07 May, 2009

The Farce continues





PR Assemblymen(in white) trying to prevent Sivakumar(centre)
from removed from the chamber by the Sergeant-at-Army and
special branch officers. ( Image from Sun2surf)


Rival lawmakers scuffled in a Malaysian state parliament until police dragged the legislature's speaker out of the hall, as hundreds of activists outside protested the ruling coalition's takeover of the state's assembly.

Pandemonium ensued as lawmakers from both sides clambered over their tables, shoving each other. Plainclothes policemen eventually dragged the ousted speaker out of the hall, ending a standoff that caused a speech by the state's crown prince to be delayed by six hours.

Outside, several hundred opposition supporters, many wearing black shirts or bandanas, defied police and gathered in restaurants and shops near the legislature, evading road blocks and barbed wire meant to cordon off the building in Ipoh, Perak's capital.

Riot police arrested at least 65 people, including five opposition members of the national parliament, and seized hundreds of black T-shirts on sale at a stall near a small mosque. Some of those detained were released after several hours. The opposition has urged supporters to wear black as a mark of protest.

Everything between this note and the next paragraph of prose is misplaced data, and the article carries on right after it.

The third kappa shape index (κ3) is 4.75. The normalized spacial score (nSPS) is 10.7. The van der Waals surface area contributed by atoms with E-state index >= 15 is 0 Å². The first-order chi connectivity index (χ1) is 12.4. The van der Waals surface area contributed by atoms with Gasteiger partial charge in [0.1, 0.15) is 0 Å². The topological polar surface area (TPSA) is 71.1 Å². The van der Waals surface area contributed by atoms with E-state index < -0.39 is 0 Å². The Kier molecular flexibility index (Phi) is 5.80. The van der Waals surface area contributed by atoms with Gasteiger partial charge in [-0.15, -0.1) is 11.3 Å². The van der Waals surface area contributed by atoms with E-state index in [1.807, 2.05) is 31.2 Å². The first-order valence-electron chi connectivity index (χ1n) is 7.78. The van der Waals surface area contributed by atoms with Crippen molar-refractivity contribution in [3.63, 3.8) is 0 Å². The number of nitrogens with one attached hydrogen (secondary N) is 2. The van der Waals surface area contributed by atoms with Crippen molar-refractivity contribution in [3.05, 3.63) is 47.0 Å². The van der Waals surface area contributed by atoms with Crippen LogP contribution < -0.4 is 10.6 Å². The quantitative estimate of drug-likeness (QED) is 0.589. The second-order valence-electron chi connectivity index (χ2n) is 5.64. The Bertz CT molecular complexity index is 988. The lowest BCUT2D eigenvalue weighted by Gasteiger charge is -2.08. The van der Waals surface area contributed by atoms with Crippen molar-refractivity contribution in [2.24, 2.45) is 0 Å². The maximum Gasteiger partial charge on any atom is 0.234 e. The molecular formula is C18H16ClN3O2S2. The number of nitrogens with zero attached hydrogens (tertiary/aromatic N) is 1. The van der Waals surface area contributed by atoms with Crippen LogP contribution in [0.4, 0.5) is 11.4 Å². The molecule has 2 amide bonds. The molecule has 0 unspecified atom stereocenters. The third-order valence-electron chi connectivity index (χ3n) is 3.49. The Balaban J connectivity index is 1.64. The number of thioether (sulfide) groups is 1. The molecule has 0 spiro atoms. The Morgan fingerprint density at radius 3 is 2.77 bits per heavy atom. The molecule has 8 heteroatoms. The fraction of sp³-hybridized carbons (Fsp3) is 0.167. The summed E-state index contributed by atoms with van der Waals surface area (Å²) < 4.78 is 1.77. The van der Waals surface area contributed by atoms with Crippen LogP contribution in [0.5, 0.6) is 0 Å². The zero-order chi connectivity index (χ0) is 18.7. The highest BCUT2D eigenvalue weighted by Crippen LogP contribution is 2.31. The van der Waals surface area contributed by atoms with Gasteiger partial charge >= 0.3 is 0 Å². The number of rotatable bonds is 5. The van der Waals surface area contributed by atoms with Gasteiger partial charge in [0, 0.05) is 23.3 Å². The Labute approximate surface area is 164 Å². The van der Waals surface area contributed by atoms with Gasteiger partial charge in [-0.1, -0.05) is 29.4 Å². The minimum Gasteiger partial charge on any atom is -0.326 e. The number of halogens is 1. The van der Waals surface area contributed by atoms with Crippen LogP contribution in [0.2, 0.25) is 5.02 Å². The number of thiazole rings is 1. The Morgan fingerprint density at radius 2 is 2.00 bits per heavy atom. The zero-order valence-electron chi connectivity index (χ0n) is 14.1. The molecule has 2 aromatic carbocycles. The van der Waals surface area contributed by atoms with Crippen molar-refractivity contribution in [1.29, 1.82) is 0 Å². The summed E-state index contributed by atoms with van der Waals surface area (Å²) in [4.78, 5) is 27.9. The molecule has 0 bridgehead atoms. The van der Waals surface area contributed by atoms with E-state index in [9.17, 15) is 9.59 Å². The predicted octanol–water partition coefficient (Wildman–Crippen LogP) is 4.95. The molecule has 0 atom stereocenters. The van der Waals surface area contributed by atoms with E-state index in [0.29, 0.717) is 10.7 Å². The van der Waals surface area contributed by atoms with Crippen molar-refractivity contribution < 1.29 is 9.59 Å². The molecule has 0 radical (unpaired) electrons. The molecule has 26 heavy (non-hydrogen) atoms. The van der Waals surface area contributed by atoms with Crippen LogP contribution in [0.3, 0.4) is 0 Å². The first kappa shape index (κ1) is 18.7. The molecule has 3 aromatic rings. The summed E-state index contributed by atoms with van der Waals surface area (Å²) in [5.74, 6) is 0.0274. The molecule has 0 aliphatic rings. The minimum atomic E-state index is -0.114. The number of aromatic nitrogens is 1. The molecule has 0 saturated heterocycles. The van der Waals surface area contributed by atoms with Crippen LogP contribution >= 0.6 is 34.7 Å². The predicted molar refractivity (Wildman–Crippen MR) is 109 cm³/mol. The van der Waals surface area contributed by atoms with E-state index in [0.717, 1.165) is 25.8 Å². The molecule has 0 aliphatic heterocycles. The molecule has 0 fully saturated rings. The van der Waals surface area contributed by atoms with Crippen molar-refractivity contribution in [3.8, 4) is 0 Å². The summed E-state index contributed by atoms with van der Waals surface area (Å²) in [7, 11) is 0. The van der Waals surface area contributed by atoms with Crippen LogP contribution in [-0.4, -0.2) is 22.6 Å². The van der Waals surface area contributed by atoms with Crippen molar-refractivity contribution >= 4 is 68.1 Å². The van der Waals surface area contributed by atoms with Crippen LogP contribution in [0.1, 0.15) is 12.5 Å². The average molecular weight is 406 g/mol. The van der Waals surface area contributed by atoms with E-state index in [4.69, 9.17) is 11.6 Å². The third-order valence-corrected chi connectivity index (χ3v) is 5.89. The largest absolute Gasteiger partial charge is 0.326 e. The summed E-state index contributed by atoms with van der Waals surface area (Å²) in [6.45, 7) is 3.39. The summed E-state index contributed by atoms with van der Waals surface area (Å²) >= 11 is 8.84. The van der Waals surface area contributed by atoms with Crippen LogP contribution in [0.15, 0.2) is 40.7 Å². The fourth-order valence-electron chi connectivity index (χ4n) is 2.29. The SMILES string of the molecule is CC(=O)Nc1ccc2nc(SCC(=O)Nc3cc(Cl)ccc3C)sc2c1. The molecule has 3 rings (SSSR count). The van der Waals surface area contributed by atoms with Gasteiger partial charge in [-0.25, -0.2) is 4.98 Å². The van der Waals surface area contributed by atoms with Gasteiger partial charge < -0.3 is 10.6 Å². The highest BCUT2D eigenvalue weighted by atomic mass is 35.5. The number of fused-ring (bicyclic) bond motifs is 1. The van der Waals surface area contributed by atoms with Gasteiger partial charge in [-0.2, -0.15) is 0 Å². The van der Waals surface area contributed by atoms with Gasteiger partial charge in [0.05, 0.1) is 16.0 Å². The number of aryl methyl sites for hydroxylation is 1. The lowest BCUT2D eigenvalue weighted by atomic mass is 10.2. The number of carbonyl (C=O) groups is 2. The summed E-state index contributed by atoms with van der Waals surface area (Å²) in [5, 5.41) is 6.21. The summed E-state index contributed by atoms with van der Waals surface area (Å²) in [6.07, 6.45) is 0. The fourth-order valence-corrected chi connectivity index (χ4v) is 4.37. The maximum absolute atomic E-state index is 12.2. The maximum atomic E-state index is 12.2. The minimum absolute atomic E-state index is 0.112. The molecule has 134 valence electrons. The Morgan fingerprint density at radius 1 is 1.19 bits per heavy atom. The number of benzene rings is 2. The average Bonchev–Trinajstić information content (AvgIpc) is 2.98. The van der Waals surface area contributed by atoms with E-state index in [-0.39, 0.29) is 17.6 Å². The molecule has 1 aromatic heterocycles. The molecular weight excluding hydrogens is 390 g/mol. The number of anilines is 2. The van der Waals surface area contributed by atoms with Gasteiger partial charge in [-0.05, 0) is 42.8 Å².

Veteran opposition leader Lim Kit Siang criticized authorities for turning the area into what he called "a war zone," saying it was "most shameful and outrageous."

Police say the protest is illegal and have secured a court order forbidding people to gather near the building.

Some protesters shouted, "Give the people back their rights!" and scuffled with police.

Police had arrested two protest organizers Wednesday in hopes of scuttling the protest.

Human rights group Amnesty International criticized what it called a crackdown on dissent, saying authorities "have arrested people merely for expressing their political views or gathering peacefully to protest government actions."

However, International Trade Minister Mustapa Mohamed defended the police action, saying "they know what's best to be done."

"If any country is seen to be unstable, that would not be so good. Peace and stability are important for Malaysians and investors," Mustapa told reporters.

"What happened in the assembly was a mockery of the Malaysian democratic system," Home Minister Hishammuddin Hussein told reporters in the country's administrative capital of Putrajaya.

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